Just as one can override toString() in Java classes so that objects provide useful data on themselves, objects instantiated with constructor functions can override their Object.prototype.toString()implementations. The next code listing adapts the example above on constructor function and adds code to override the toString() (see lines 12-15).

Listing 3. Overriding JavaScript Object's toString() Implementation


// Person objects are instantiated with a 'constructor function' approach.
// With this approach, more than one instance of 'Person' can easily be
// instantiated as needed via the "new" keyword. It is convention to use
// uppercase for the first letter of the function to indicate that it's a
// 'constructor function'.
function Person(lastName, firstName)
{
   this.firstName = firstName;
   this.lastName = lastName;
}

Person.prototype.toString = function personToString()
{
   return this.firstName + ' ' + this.lastName;
}

var person = new Person('Clouseau', 'Jacques');
console.log('The person is ' + person);

In the example just covered, I overrode the prototype specifically for Person. This is a nice localized use of the ability to override objects' prototype. A broader (and potentially much more dangerous) capability is presented by being able to override Object.prototype and thus affect all JavaScript objects' behaviors. This is analogous to the risks and rewards one would get in Java if able to override java.lang.Object's behaviors one time for all Java objects. In other words, if you imagine java.lang.Object's behaviors being changeable at that level, that's what JavaScript's Object.prototype allows.

Avoiding JavaScript's ubiquitous global scope

JavaScript makes it far too easy to make variables global scope. Effective use of constructs such as the var and this keywords can help. Variables inside JavaScript functions are limited to those functions' scope when they are designated var. In contrast, variables declared within a function without var are not limited to that function's scope and so any changes anywhere can change the "state" of that function. This is an idea that probably makes most C++ and Java developers cringe. The this keyword is surprisingly difficult in JavaScript because it varies greatly depending on how used, how called, and whether in strict mode or not. In other words, JavaScript's use of this is far more difficult than Java's (which is essentially a reference to a particular instance's class members). However, my usage of this above (in the function constructors) is not surprising and is described in Mozilla Developer Network JavaScript Reference, "When a function is used as a constructor (with the new keyword), its this is bound to the new object being constructed."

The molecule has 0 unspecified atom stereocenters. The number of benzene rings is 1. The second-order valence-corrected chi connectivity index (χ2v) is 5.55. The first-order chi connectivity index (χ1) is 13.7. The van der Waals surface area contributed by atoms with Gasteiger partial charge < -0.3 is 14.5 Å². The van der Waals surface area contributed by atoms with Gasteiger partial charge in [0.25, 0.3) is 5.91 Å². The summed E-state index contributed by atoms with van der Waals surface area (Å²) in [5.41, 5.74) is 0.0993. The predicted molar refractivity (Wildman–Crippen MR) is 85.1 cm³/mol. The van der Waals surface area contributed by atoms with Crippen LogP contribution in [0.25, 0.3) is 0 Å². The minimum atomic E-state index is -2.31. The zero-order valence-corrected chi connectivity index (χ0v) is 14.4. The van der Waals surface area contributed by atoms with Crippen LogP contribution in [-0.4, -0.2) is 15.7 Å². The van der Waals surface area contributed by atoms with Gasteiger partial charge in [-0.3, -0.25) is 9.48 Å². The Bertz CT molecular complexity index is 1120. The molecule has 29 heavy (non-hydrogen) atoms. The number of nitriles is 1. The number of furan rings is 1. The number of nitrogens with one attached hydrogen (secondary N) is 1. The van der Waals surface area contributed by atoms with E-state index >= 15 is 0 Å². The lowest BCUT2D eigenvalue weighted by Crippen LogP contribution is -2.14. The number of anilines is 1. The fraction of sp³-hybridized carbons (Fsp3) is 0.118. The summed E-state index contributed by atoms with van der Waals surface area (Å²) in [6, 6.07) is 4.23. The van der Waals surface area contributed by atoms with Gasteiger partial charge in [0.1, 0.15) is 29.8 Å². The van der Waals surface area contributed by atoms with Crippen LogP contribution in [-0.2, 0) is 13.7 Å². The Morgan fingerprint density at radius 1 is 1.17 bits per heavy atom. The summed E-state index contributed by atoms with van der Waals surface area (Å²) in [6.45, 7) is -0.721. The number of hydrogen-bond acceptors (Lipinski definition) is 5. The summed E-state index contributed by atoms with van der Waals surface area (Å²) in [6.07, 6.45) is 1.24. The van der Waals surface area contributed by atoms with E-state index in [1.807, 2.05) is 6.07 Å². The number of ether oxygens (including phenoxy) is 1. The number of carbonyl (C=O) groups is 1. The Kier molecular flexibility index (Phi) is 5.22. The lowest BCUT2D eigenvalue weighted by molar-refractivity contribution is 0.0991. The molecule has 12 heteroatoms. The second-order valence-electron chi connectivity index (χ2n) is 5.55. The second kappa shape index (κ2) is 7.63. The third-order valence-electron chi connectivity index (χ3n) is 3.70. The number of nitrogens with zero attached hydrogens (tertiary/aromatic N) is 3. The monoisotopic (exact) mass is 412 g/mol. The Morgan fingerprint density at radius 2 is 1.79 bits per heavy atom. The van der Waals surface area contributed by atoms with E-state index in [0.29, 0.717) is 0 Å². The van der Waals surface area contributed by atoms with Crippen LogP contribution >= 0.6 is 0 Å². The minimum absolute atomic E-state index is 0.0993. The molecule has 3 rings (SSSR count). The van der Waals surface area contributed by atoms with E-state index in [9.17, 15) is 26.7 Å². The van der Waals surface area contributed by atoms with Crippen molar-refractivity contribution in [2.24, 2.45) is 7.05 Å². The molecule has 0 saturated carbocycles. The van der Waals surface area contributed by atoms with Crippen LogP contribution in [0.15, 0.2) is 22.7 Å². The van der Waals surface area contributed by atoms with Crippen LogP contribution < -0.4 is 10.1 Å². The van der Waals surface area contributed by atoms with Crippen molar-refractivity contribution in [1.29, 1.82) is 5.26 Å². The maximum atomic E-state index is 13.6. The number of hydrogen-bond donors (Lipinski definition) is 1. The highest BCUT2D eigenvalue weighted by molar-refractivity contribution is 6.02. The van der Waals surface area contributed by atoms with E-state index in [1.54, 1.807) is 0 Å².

JavaScript objects are like Java maps

Although most browsers now support a first-class map and the forthcoming EMCAScript specification spells one out, previous versions of standard JavaScript has relied on arrays for collections needs. However, most introductions to JavaScript objects describe them as collections of name/value pairs that are very similar to maps. Indeed, some of the references that introduce JavaScript from a Java developer have shown Java Maps with String keys and Object values to illustrate functionality provided by JavaScript objects.

Conclusion

Despite seemingly common syntax and even sharing four letters in their name, Java and JavaScript are very different in many ways. In particular, while both can be said to be object-oriented or object-based, their very different manners of implementing objects (class-based versus prototype-based) has significant impacts on the respective languages. Understanding some of the basic similarities and differences between these two languages' objects can help make context switching between the two languages easier. It's also worth noting that there are plans for ECMAScript 6 (Harmony) to provide some semblance of support for semantics familiar to those who have used other object-oriented languages. For example, there is a proposal for classes in ECMAScript 6.

This story, "JavaScript objects from a Java developer's perspective" was originally published by marxsoftware.blogspot.com.